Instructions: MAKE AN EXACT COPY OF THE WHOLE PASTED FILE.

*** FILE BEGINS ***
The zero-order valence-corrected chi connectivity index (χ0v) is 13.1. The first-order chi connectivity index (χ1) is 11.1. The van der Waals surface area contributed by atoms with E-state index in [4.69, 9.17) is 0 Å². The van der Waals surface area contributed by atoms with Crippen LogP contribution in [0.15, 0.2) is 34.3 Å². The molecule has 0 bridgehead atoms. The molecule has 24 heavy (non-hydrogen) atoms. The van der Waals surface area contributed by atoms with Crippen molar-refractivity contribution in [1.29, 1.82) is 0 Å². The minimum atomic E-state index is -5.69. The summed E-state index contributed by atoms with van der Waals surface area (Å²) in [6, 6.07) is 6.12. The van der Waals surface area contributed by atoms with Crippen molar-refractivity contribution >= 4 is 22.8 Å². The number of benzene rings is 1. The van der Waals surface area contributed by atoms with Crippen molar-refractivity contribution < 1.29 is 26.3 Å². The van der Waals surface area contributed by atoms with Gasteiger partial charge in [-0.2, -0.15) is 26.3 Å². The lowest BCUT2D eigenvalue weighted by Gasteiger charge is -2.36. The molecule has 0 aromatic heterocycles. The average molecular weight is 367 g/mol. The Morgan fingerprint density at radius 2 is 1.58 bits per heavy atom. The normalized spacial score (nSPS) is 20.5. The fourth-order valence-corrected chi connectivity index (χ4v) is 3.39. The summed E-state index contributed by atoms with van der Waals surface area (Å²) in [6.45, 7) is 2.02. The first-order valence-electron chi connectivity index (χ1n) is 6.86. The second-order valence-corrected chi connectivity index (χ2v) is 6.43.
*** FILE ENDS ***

The zero-order valence-corrected chi connectivity index (χ0v) is 13.1. The first-order chi connectivity index (χ1) is 11.1. The van der Waals surface area contributed by atoms with E-state index in [4.69, 9.17) is 0 Å². The van der Waals surface area contributed by atoms with Crippen LogP contribution in [0.15, 0.2) is 34.3 Å². The molecule has 0 bridgehead atoms. The molecule has 24 heavy (non-hydrogen) atoms. The van der Waals surface area contributed by atoms with Crippen molar-refractivity contribution in [1.29, 1.82) is 0 Å². The minimum atomic E-state index is -5.69. The summed E-state index contributed by atoms with van der Waals surface area (Å²) in [6, 6.07) is 6.12. The van der Waals surface area contributed by atoms with Crippen molar-refractivity contribution >= 4 is 22.8 Å². The number of benzene rings is 1. The van der Waals surface area contributed by atoms with Crippen molar-refractivity contribution < 1.29 is 26.3 Å². The van der Waals surface area contributed by atoms with Gasteiger partial charge in [-0.2, -0.15) is 26.3 Å². The lowest BCUT2D eigenvalue weighted by Gasteiger charge is -2.36. The molecule has 0 aromatic heterocycles. The average molecular weight is 367 g/mol. The Morgan fingerprint density at radius 2 is 1.58 bits per heavy atom. The normalized spacial score (nSPS) is 20.5. The fourth-order valence-corrected chi connectivity index (χ4v) is 3.39. The summed E-state index contributed by atoms with van der Waals surface area (Å²) in [6.45, 7) is 2.02. The first-order valence-electron chi connectivity index (χ1n) is 6.86. The second-order valence-corrected chi connectivity index (χ2v) is 6.43.